School Nutrition Association February 2015 : Page 34
BY NADIA EGZIABHER AND NICHOLE WESTIN THE GREAT Policy Guide for Let the tips and tricks of this helpful resource turn you from an advocacy wannabe into a policy pro! 34 School Nutrıtıon • FEBRUAR Y 2015 for the School Nutrition Association involves a lot of moving parts, but the one essential piece is you . To help you face the sometimes-daunting task of speaking up—to legislators, government offi -cials and the media—advocating for school nutrition profes-sionals and the issues they face, School Nutrition turned to the experts in SNA’s Government Affairs and Media Relations department, and they have compiled this Great Policy Guide to get you started. This series of tips, ideas and how-tos is aimed at helping you become a successful advocate for SNA, all of its members and the millions of children they serve. One common obstacle that prevents some from stepping up is the idea that legislative advocacy is intimidating, time-consuming or complicated. The truth is that it is truly easier than you think and achievable by all. There is power in being a constituent in our democratic society—and every SNA member is someone’s constituent. Developing lines of communication between yourself and your political representatives, whether at the local, state or federal level, is essential to ensure that the policy makers and rule developers truly understand the busi-ness side of school meals, as well as the simple importance of ensuring all students—but especially those struggling with hunger and poverty—have access to healthy, delicious school meals. Our hope is that the resources in the Great Policy Guide will provide an irresistible motivation to make your voice heard! For more information, visit the Policy and Legislation page on SNA’s website, www.schoolnutrition.org/legislation. A successful advocacy policy
The Great Policy Guide for SNA
By Nadia Egziabher & Nichole Westin
Let the tips and tricks of this helpful resource turn you from an advocacy wannabe into a policy pro!
A successful advocacy policy for the School Nutrition Association involves a lot of moving parts, but the one essential piece is you. To help you face the sometimesdaunting task of speaking up—to legislators, government officials and the media—advocating for school nutrition professionals and the issues they face, School Nutrition turned to the experts in SNA’s Government Affairs and Media Relations department, and they have compiled this Great Policy Guide to get you started. This series of tips, ideas and how-tos is aimed at helping you become a successful advocate for SNA, all of its members and the millions of children they serve.
One common obstacle that prevents some from stepping up is the idea that legislative advocacy is intimidating, timeconsuming or complicated. The truth is that it is truly easier than you think and achievable by all. There is power in being a constituent in our democratic society—and every SNA member is someone’s constituent. Developing lines of communication between yourself and your political representatives, whether at the local, state or federal level, is essential to ensure that the policy makers and rule developers truly understand the business side of school meals, as well as the simple importance of ensuring all students—but especially those struggling with hunger and poverty—have access to healthy, delicious school meals.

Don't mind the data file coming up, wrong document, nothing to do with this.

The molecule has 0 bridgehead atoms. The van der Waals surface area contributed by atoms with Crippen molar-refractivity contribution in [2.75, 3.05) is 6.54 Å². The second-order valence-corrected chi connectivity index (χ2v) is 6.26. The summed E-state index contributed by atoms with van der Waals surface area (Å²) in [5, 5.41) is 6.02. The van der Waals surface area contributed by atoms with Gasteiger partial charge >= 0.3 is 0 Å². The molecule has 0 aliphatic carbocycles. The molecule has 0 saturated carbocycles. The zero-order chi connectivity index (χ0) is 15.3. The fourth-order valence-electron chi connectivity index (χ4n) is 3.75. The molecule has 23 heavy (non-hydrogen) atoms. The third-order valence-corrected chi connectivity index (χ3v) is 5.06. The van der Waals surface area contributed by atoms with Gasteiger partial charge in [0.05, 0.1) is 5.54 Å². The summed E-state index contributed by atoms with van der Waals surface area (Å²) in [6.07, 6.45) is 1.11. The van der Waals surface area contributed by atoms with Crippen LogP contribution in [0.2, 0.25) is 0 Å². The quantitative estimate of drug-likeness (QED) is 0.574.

Our hope is that the resources in the Great Policy Guide will provide an irresistible motivation to make your voice heard! For more information, visit the Policy and Legislation page on SNA’s website, www.schoolnutrition.org/legislation.
Reaching out to Legislators: Who
First, do you know who represents you in federal and state governments? Many people don’t vote in elections beyond declaring their pick for U.S. president. Also, bear in mind that your legislators don’t work alone. They have a team to help them with all their responsibilities. How do you find out the names and contact information of those who serve your interests in Washington and in your state capitol?
United States Senate: As you know, each state has two senators to represent every resident. You can locate your senators by visiting www.senate.gov and click on “Senators.” Once you find them, you can link to their websites, for contact information and the location of the offices they have in Washington, D.C., and in your state.
When contacting your senators’ offices, it’s important to know each often will have the largest support staff of any legislator—with up to 20+ staffers handling correspondence and policy issues. You likely will be connected to a staffer (a “legislative assistant” or to the “legislative correspondent”) who handles child nutrition issues or the “scheduler,” if you are requesting the senator visit your school! Other important staff members include the chief of staff, legislative directors and the staff assistants who field all phone calls. These staff members can—and do—speak for the senator, and they are essential in ensuring that he or she is up to date on all issues critical to the constituents in their state.
United States House of Representatives: Depending on the size your state, it might have only one member of the House—or five or 49! But there is only one who represents your particular geographic location within your state. To locate your member, visit www.house.gov and click on “Find Your Representative.” As with the Senate, you will be able to view the representative’s individual website for contact information and the location of offices in Washington and back home in your state. Unlike in the Senate, however, representatives tend to have the support of fewer staff members, but the overall structure of the team is fairly similar, with a chief of staff, scheduler, legislative assistants and legislative correspondents.